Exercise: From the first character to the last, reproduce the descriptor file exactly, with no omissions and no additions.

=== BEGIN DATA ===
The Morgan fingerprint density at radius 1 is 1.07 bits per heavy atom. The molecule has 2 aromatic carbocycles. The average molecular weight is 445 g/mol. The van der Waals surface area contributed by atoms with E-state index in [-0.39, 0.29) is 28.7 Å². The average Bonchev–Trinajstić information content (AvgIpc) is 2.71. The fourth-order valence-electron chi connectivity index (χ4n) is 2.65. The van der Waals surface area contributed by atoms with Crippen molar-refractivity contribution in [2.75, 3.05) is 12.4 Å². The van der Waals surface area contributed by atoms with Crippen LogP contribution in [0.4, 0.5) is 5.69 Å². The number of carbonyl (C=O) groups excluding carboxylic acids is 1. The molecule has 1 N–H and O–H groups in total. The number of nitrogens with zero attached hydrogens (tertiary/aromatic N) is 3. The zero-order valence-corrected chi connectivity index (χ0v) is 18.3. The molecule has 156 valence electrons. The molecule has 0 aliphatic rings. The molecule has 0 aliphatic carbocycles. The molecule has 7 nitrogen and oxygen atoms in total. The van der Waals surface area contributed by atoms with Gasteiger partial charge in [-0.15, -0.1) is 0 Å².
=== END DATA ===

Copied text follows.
The Morgan fingerprint density at radius 1 is 1.07 bits per heavy atom. The molecule has 2 aromatic carbocycles. The average molecular weight is 445 g/mol. The van der Waals surface area contributed by atoms with E-state index in [-0.39, 0.29) is 28.7 Å². The average Bonchev–Trinajstić information content (AvgIpc) is 2.71. The fourth-order valence-electron chi connectivity index (χ4n) is 2.65. The van der Waals surface area contributed by atoms with Crippen molar-refractivity contribution in [2.75, 3.05) is 12.4 Å². The van der Waals surface area contributed by atoms with Crippen LogP contribution in [0.4, 0.5) is 5.69 Å². The number of carbonyl (C=O) groups excluding carboxylic acids is 1. The molecule has 1 N–H and O–H groups in total. The number of nitrogens with zero attached hydrogens (tertiary/aromatic N) is 3. The zero-order valence-corrected chi connectivity index (χ0v) is 18.3. The molecule has 156 valence electrons. The molecule has 0 aliphatic rings. The molecule has 0 aliphatic carbocycles. The molecule has 7 nitrogen and oxygen atoms in total. The van der Waals surface area contributed by atoms with Gasteiger partial charge in [-0.15, -0.1) is 0 Å².